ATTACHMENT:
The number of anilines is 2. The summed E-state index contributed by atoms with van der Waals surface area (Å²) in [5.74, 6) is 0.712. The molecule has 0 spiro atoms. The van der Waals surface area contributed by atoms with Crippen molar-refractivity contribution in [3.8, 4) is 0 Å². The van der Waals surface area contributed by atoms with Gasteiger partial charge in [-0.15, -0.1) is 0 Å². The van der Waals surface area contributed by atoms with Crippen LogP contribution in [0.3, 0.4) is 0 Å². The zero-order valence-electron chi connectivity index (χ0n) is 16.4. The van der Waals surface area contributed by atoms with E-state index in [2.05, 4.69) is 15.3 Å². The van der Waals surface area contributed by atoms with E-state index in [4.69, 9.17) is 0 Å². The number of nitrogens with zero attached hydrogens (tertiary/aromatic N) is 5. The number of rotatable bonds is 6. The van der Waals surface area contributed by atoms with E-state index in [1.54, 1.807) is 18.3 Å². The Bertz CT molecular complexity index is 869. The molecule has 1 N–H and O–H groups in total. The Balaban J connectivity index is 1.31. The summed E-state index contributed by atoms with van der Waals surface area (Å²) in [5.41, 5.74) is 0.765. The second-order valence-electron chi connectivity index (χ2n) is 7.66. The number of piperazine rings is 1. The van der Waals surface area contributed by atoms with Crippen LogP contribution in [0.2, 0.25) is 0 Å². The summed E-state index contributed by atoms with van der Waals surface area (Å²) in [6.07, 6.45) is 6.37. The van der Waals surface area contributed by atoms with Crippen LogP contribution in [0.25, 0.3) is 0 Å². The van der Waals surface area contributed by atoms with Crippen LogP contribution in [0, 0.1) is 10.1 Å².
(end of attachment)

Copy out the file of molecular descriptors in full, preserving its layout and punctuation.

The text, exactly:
The number of anilines is 2. The summed E-state index contributed by atoms with van der Waals surface area (Å²) in [5.74, 6) is 0.712. The molecule has 0 spiro atoms. The van der Waals surface area contributed by atoms with Crippen molar-refractivity contribution in [3.8, 4) is 0 Å². The van der Waals surface area contributed by atoms with Gasteiger partial charge in [-0.15, -0.1) is 0 Å². The van der Waals surface area contributed by atoms with Crippen LogP contribution in [0.3, 0.4) is 0 Å². The zero-order valence-electron chi connectivity index (χ0n) is 16.4. The van der Waals surface area contributed by atoms with E-state index in [2.05, 4.69) is 15.3 Å². The van der Waals surface area contributed by atoms with E-state index in [4.69, 9.17) is 0 Å². The number of nitrogens with zero attached hydrogens (tertiary/aromatic N) is 5. The number of rotatable bonds is 6. The van der Waals surface area contributed by atoms with E-state index in [1.54, 1.807) is 18.3 Å². The Bertz CT molecular complexity index is 869. The molecule has 1 N–H and O–H groups in total. The Balaban J connectivity index is 1.31. The summed E-state index contributed by atoms with van der Waals surface area (Å²) in [5.41, 5.74) is 0.765. The second-order valence-electron chi connectivity index (χ2n) is 7.66. The number of piperazine rings is 1. The van der Waals surface area contributed by atoms with Crippen LogP contribution in [0.2, 0.25) is 0 Å². The summed E-state index contributed by atoms with van der Waals surface area (Å²) in [6.07, 6.45) is 6.37. The van der Waals surface area contributed by atoms with Crippen LogP contribution in [0.25, 0.3) is 0 Å². The van der Waals surface area contributed by atoms with Crippen LogP contribution in [0, 0.1) is 10.1 Å².